Wed, May 03, 2017 - Page 10 News List

Trump mulling the break-up of giant US banks

Bloomberg

US President Donald Trump said he is actively considering a break-up of giant Wall Street banks, giving a push to efforts to revive a Depression-era law separating consumer and investment banking.

“I’m looking at that right now,” Trump said of breaking up banks in a 30-minute Oval Office interview with Bloomberg News. “There’s some people that want to go back to the old system, right? So we’re going to look at that.”

Trump also said he is open to increasing the US gasoline tax to fund infrastructure development, in a further sign that policies unpopular with the Republican establishment are under consideration in the White House.

He described higher gasoline taxes as acceptable to truckers — “I have one friend who’s a big trucker,” he said — as long as the proceeds are dedicated to improving US highways.

During last year’s presidential campaign, Trump called for a “21st century” version of the 1933 Glass-Steagall Act that required the separation of consumer and investment banking.

The Republican party platform also backed restoring the legal barrier, which was repealed in 1999 under a financial deregulation signed by then-US president Bill Clinton.

A handful of lawmakers blame the repeal for contributing to the 2008 financial crisis, an argument that Wall Street flatly rejects.

Trump could not unilaterally restore the law — US Congress would have to pass a new version.

Trump officials, including US Secretary of the Treasury Steven Mnuchin and National Economic Council Director Gary Cohn, have offered support for bringing back some version of Glass-Steagall, though they have offered scant details on an updated approach.

Both Mnuchin and Cohn are former bankers who worked for Goldman Sachs Group Inc.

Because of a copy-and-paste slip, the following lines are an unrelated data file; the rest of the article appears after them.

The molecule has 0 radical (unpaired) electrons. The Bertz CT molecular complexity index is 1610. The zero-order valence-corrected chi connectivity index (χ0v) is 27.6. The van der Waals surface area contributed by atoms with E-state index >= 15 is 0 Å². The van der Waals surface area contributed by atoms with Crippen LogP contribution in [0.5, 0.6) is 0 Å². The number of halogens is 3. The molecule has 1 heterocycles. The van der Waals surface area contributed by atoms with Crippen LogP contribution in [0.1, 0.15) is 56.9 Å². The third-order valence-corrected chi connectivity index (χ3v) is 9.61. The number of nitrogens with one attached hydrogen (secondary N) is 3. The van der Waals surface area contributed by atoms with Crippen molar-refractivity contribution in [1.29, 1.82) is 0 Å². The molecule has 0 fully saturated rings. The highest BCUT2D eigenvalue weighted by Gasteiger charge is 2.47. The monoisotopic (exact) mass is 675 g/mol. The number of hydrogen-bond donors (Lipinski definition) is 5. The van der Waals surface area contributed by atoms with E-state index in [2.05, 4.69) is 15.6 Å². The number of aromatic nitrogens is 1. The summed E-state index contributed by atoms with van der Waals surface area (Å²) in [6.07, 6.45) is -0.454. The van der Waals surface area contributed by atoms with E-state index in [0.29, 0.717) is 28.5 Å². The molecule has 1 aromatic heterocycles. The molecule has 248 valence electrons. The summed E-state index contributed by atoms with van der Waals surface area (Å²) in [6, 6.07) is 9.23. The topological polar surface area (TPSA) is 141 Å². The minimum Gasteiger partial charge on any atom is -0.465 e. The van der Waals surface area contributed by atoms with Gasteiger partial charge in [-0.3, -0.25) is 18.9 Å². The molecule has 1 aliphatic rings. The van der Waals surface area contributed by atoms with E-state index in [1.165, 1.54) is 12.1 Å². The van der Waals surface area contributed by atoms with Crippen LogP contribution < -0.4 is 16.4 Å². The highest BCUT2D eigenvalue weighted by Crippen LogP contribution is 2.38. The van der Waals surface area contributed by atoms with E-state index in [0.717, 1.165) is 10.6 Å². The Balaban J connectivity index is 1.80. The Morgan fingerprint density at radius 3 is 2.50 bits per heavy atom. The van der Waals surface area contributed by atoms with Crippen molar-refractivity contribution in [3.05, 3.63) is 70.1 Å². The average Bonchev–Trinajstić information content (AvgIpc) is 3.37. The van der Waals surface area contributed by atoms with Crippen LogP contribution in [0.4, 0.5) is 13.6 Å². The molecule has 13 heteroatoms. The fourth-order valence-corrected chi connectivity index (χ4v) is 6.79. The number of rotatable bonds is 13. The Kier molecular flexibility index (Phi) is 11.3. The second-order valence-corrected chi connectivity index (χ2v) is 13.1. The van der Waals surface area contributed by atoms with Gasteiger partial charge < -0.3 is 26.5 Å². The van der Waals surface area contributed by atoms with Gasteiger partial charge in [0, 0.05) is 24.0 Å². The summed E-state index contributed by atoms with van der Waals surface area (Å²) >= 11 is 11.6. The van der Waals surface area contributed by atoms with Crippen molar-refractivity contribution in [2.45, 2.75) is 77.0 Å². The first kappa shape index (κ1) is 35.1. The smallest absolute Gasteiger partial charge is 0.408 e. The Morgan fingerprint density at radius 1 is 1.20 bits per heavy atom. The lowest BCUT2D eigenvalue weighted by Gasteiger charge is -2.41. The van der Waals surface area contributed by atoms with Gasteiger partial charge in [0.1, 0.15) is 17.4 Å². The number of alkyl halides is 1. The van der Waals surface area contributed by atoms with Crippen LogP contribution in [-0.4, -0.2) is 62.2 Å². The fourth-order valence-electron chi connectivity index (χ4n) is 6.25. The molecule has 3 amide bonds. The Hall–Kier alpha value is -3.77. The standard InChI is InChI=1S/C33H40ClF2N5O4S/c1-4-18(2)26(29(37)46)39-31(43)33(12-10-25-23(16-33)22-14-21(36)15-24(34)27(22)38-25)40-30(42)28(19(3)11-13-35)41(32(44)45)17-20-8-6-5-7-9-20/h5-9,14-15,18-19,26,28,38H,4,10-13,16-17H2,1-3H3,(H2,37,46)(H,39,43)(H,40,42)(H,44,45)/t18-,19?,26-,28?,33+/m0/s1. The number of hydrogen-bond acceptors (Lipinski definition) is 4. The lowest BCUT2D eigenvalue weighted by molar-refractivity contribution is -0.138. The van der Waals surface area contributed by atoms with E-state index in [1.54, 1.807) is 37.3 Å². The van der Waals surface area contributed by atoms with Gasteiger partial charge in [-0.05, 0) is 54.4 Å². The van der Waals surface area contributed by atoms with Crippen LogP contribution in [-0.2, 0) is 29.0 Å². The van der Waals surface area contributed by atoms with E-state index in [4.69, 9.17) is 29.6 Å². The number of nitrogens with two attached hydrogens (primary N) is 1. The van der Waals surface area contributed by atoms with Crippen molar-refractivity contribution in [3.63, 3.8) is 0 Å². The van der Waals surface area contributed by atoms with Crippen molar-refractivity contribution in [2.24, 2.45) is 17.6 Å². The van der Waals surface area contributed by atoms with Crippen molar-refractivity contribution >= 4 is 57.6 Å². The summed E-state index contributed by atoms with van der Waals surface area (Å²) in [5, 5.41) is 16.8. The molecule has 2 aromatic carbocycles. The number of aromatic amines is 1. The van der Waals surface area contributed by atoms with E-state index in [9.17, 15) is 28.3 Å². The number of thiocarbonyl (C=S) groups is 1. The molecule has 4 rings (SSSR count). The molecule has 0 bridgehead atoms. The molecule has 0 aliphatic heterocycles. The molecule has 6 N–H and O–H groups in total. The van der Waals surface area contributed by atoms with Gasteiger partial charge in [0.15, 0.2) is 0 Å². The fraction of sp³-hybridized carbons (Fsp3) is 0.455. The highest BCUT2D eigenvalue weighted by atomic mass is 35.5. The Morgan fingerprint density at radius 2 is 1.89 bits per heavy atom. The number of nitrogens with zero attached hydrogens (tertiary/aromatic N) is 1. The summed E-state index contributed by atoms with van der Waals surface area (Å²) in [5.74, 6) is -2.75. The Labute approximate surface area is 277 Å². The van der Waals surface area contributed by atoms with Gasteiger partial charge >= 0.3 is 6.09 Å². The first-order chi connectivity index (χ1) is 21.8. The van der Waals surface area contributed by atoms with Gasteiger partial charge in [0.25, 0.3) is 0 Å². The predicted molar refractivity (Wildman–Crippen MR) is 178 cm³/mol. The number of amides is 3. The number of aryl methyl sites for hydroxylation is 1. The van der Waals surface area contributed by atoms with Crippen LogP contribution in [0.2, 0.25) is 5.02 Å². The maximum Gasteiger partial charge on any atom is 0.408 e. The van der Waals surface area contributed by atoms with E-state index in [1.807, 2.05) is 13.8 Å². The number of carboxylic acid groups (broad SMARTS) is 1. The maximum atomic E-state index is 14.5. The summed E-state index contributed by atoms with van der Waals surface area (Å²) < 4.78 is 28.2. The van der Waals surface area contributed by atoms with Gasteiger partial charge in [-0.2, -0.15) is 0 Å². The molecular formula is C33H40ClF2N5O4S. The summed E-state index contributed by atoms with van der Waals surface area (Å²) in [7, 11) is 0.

The KBW Bank Index of 24 major US lenders had climbed as much as 1.2 percent before Trump’s comment, before dropping about 1 percentage point.

The index soon recovered most of that and was up 0.9 percent as of 1:07pm in New York on Monday.

Firms including JPMorgan Chase & Co and Bank of America Corp, the nation’s two largest banks, were among the companies that swooned.

The Glass-Steagall Act essentially split banking into two categories — deposit-taking companies backed by taxpayers that primarily made loans to businesses and consumers, and investment banks and insurers that trade and underwrite securities, and create or focus on other complex instruments.

Severing those businesses would prevent Americans’ nest eggs from flowing into more volatile capital markets, US Congress reasoned at the time.

Trump said the tax cuts he is seeking would, along with renegotiated trade agreements, serve as badly needed stimulus for the economy.

The president called first-quarter economic growth, which the US Department of Commerce said declined to a 0.7 percent annual rate, “really bad.”

Although he has taken credit for monthly job growth figures and stock market gains since entering office on Jan. 20, Trump said he is not responsible for the GDP number.

“That’s really a leftover from — in all fairness, I just got here,” Trump said. “So you’re growing at 1 percent or less, so we need a stimulus.”

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